Interdependence of plants and animals: This
figure shows NT's rainforest patches and the movement of one Torres
Strait Pigeon, TSP22, captured on October 1, 1996. The lines show
its pattern of movement between rainforest patches: over 78 days it
flew 65.5 km dropping about 10-20 seeds in each rainforest
Map courtesy of PWCNT
A three-year study by the Parks & Wildlife Commission of the
NT, in collaboration with Northern Territory University, has
recommended a new network of land reserves to preserve the plants
and animals of the Top End's rainforest patches. Through
integrating a series of projects, scientists Owen Price, Christine
Bach, Alison Shapcott and Carol Palmer uncovered a delicate natural
balance in which the rainforest patches and their animals,
particularly those that move between patches, are reliant on one
another for survival.
Rainforest patches occupy 2700 square km of the NT—only
0.2 per cent of the land area—and are made up of 15,000 small
patches with an average size of 3.6 hectares. "Despite their
scattered and small nature, these patches include 13 per cent of
the NT's known plant species, many of them rare," said Mr Price.
"Our research has found that protecting these rainforest patches
must take into consideration the needs of the animals that use them
because without the animals the patches themselves will decline and
This is because each rainforest patch does not provide all the
resources some of these animals require, fruit-eating birds and
flying foxes in particular. These animals must move between
patches, while also seeking food from other surrounding habitats,
during times when few rainforest plants are fruiting. "In moving
between these patches and across the surrounding landscape, these
animals are dispersing seeds, providing new plants to maintain the
diversity of species existing in rainforests," said Mr Price.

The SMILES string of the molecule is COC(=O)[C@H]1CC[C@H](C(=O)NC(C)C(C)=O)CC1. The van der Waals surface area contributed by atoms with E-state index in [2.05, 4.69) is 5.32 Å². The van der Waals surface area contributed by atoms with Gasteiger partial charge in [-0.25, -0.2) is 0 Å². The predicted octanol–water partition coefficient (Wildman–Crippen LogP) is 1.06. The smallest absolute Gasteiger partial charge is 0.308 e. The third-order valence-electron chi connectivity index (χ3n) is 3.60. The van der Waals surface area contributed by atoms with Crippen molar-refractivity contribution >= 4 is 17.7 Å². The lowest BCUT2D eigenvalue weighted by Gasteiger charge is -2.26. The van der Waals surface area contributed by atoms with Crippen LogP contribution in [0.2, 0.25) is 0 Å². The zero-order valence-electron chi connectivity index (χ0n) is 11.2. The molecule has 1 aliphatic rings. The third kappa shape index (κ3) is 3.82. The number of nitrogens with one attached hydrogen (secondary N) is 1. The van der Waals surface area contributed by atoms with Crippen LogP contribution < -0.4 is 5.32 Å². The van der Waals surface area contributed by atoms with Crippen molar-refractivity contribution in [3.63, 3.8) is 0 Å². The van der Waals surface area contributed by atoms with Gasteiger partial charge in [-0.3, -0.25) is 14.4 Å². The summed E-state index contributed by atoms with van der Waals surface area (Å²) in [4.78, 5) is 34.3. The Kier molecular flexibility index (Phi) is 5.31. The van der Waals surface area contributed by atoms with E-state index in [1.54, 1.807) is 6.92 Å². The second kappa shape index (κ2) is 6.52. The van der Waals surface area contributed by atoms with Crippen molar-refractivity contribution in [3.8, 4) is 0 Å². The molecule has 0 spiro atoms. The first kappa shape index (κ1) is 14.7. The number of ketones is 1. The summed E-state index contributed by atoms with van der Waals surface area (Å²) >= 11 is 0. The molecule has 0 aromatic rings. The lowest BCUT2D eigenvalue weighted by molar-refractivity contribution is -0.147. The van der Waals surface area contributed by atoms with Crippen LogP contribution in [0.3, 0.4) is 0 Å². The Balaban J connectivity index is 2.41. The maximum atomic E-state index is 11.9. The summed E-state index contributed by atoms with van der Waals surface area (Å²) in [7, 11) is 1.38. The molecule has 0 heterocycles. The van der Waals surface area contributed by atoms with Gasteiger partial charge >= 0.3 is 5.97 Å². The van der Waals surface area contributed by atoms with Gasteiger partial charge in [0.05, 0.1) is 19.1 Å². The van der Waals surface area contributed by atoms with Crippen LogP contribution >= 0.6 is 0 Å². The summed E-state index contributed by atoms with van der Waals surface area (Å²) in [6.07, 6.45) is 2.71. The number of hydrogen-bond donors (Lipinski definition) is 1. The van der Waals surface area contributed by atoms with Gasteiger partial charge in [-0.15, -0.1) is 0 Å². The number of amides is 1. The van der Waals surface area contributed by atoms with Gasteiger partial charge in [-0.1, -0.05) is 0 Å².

The project's research focused on several species of
fruit-eating birds including Pied Imperial-pigeons (Torres Strait
Pigeon), Rose-crowned Fruit-doves, Figbirds, Yellow Orioles, Common
Koel and Great Bowerbirds, along with the Black Flying Fox.
"As an example of the integral part these animals play in the
survival of rainforest patches, our research found that flying
foxes deposit about 350 seeds each night into an average sized
rainforest patch at Gunn Point and birds about 190 seeds a day,"
explained Mr Price.
The research suggests that in dense areas of
rainforest—such as between Darwin and Kakadu National
Park—the loss of about half to two-thirds of rainforest
patches would likely result in the extinction of frugivore
(fruit-eating) species from remaining patches. The gradual
extinction of plant species would then be an inevitable
In recognising this inter-dependence and studying the threshold
at which the ecological equilibrium is maintained, the study
recommends a number of guidelines for the design of reserves aimed
at protecting rainforest and the animals that use them. This
includes a suggestion that clusters of rainforest patches be
reserved. Each cluster should be made up of all of the rainforest
patches (with a minimum area of 32 square km) and a variety of
other habitats in a circle of up to 50 km radius. The report says
about seven clusters would be needed across NT to protect all flora
and fauna species associated with rainforest patches.
Mr Price said these suggestions had been made for inclusion in
PWCNT strategies, in particular a Parks Master Plan for the Darwin
region currently under development. However, he said that all
landholders could assist in protecting the delicate balance of
nature across the Top End.
"Remember, when you cut down that tree or clear that patch,
however small, the loss from the landscape could trigger a
cascading decline among plants and animals in nearby rainforest
patches that previously relied on your piece of bush remaining in
the network," he said.